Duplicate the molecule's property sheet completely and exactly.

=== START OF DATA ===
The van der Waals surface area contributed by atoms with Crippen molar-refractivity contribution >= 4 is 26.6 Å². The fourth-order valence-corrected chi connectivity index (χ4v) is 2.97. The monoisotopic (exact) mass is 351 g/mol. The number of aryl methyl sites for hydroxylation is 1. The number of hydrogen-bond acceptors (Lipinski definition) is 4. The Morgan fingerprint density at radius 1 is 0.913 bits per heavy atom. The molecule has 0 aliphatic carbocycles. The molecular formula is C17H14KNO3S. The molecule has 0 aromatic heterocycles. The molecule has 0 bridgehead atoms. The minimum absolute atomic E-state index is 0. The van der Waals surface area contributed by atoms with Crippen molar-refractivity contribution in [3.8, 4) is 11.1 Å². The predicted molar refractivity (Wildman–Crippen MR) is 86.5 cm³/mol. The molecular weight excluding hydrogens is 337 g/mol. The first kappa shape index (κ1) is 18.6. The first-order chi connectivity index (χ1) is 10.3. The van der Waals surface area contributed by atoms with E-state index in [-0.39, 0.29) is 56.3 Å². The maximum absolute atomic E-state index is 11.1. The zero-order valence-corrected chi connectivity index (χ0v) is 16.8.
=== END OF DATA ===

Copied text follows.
The van der Waals surface area contributed by atoms with Crippen molar-refractivity contribution >= 4 is 26.6 Å². The fourth-order valence-corrected chi connectivity index (χ4v) is 2.97. The monoisotopic (exact) mass is 351 g/mol. The number of aryl methyl sites for hydroxylation is 1. The number of hydrogen-bond acceptors (Lipinski definition) is 4. The Morgan fingerprint density at radius 1 is 0.913 bits per heavy atom. The molecule has 0 aliphatic carbocycles. The molecular formula is C17H14KNO3S. The molecule has 0 aromatic heterocycles. The molecule has 0 bridgehead atoms. The minimum absolute atomic E-state index is 0. The van der Waals surface area contributed by atoms with Crippen molar-refractivity contribution in [3.8, 4) is 11.1 Å². The predicted molar refractivity (Wildman–Crippen MR) is 86.5 cm³/mol. The molecular weight excluding hydrogens is 337 g/mol. The first kappa shape index (κ1) is 18.6. The first-order chi connectivity index (χ1) is 10.3. The van der Waals surface area contributed by atoms with E-state index in [-0.39, 0.29) is 56.3 Å². The maximum absolute atomic E-state index is 11.1. The zero-order valence-corrected chi connectivity index (χ0v) is 16.8.